“And he said unto them, Nay, but to see the nakedness of the land ye are come. And they said, Thy servants are twelve brethren, the sons of one man in the land of Canaan; and, behold, the youngest is this day with our father, and one is not. And Joseph said unto them, That is it that I spake unto you, saying, Ye are spies: Hereby ye shall be proved: By the life of Pharaoh ye shall not go forth hence, except your youngest brother come hither.” Gen 42:12-15

A three-day stay in the federal hotel reinforced Joseph’s plan.

“Send one of you, and let him fetch your brother, and ye shall be kept in prison, that your words may be proved, whether there be any truth in you: or else by the life of Pharaoh surely ye are spies. And he put them all together into ward three days.” Gen 42:16-17

Joseph knew that forcing Jacob to release Benjamin to come to Egypt would be a tremendous struggle for his father. Yet a visit from Benjamin would be the ransom required to free one of the brothers.

“And Joseph said unto them the third day, This do, and live; for I fear God: If ye be true men, let one of your brethren be bound in the house of your prison: go ye, carry corn for the famine of your houses: But bring your youngest brother unto me; so shall your words be verified, and ye shall not die. And they did so.” Gen 42:18-20

By doing this, Joseph was forcing the entire family to confront the favoritism that caused this division in the first place.

The Ghosts of the Past

“And they said one to another, We are verily guilty concerning our brother, in that we saw the anguish of his soul, when he besought us, and we would not hear; therefore is this distress come upon us.” Gen 42:21

The brothers had been haunted for twenty years by guilt over how they had treated young Joseph. They said these things to each other. Each one of the brothers individually lived with and dealt with his own stake in the shared sin of hating young Joseph. No doubt, every calamity in life they confronted, the ghost of past sin haunted them and whispered in their ear. Every tragedy in life would be blamed on their past. This is how guilt works.

The guilt of unrepented sin haunts the sinner. “We are verily guilty concerning our brother …” (Gen 42:21). The old blues standard expressed the guilt of unrepented sin – “I Must Have Done Somebody Wrong.” Every misfortune the sinner encounters is seen through the glass of past sins. Guilt haunts the sinner like a ghost that cannot be shut out. And guilt takes one back in time to relive the past over and over again. The ghost of Christmas past will not leave us in peace in our bedchamber until he has drug us back to experience our mistakes over and over again.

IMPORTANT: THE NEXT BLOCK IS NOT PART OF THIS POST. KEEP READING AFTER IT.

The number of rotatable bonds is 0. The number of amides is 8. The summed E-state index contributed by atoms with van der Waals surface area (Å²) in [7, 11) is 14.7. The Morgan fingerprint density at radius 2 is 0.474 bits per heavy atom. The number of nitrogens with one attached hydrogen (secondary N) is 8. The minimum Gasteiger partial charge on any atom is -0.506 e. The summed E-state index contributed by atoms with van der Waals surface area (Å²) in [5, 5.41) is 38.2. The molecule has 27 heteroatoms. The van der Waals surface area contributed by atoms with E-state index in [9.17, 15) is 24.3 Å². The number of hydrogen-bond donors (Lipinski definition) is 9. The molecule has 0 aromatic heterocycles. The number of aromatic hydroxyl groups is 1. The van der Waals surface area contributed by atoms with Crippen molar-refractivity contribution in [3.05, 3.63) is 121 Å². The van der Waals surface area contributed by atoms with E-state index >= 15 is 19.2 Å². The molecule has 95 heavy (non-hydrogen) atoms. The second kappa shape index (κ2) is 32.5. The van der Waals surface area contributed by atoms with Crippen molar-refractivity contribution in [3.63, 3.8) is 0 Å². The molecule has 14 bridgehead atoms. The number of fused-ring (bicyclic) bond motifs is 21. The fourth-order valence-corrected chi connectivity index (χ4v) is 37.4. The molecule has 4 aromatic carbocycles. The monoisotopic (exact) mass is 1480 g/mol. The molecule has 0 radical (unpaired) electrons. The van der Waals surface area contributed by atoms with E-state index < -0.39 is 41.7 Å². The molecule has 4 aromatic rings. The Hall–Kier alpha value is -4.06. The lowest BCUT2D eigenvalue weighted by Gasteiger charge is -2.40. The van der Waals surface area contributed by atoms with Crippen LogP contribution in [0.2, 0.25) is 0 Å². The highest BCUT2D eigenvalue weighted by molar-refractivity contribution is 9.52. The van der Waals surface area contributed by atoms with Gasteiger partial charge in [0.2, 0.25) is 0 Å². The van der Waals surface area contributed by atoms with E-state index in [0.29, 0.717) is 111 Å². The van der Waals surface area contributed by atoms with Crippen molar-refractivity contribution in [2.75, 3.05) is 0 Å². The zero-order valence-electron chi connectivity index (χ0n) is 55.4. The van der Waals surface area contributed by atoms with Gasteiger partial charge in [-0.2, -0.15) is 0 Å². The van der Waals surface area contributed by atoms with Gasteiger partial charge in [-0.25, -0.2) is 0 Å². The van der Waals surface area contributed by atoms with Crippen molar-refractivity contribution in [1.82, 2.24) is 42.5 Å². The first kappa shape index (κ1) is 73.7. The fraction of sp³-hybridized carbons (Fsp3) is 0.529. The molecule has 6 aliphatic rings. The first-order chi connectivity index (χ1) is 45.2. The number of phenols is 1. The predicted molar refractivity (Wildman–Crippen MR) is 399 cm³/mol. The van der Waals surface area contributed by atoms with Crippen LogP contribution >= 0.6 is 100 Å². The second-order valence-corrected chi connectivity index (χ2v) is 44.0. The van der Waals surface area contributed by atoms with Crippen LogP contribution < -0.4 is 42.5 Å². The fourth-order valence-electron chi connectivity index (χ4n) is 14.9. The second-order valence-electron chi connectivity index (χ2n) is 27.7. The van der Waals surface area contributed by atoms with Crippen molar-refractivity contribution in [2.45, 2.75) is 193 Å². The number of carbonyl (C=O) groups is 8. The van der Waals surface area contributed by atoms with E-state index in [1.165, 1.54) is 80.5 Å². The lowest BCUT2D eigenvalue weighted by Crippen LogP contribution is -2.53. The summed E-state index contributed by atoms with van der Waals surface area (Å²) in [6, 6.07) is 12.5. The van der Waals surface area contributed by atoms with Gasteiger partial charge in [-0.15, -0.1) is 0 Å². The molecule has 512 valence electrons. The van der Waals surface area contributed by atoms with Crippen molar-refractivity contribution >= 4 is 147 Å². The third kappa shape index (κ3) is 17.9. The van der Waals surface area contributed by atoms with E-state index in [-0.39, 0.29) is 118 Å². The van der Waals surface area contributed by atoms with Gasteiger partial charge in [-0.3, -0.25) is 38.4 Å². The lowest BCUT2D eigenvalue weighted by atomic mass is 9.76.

Few of us have been guilty of attempting to kill someone we hate, or of selling them into slavery. But the guilt of hatred will nonetheless poison your spirit and haunt your conscience. It will invade your thoughts when you encounter hardship or tragedy. Don’t let the ghost of Christmas past rob you of the blessing of peaceful rest. Don’t let the past poison your present and steal your future. Ask for forgiveness today. If your sin has damaged another, and most sins do, acknowledge that to them and validate that their hurts are genuine. Pledge to God and to others to avoid the thinking and behavior that created the division.

The brothers understood that their hatred had caused Joseph to suffer.

“And they said one to another, We are verily guilty concerning our brother, in that we saw the anguish of his soul, when he besought us, and we would not hear; therefore is this distress come upon us.” Gen 42:21

At the time, they turned a deaf ear to the cries of Joseph. They could not deliver themselves from the guilt and regret that were their constant companions since that day. Joseph’s prison can never be compared with the prison of guilt. Joseph was released from his prison seven years ago, but his brothers lived in the constant torment of guilt. Reuben, the eldest brother, lived in regret for actions he did not take.

“And Reuben answered them, saying, Spake I not unto you, saying, Do not sin against the child; and ye would not hear? therefore, behold, also his blood is required.” Gen 42:22

Reuben lived in regret that he did not do enough to protect the young boy. He could have done more, but he did not. The should haves, would haves, could haves, are no consolation when you think back. The fact that you did not do all that you could to have prevented a tragedy will be a constant torment.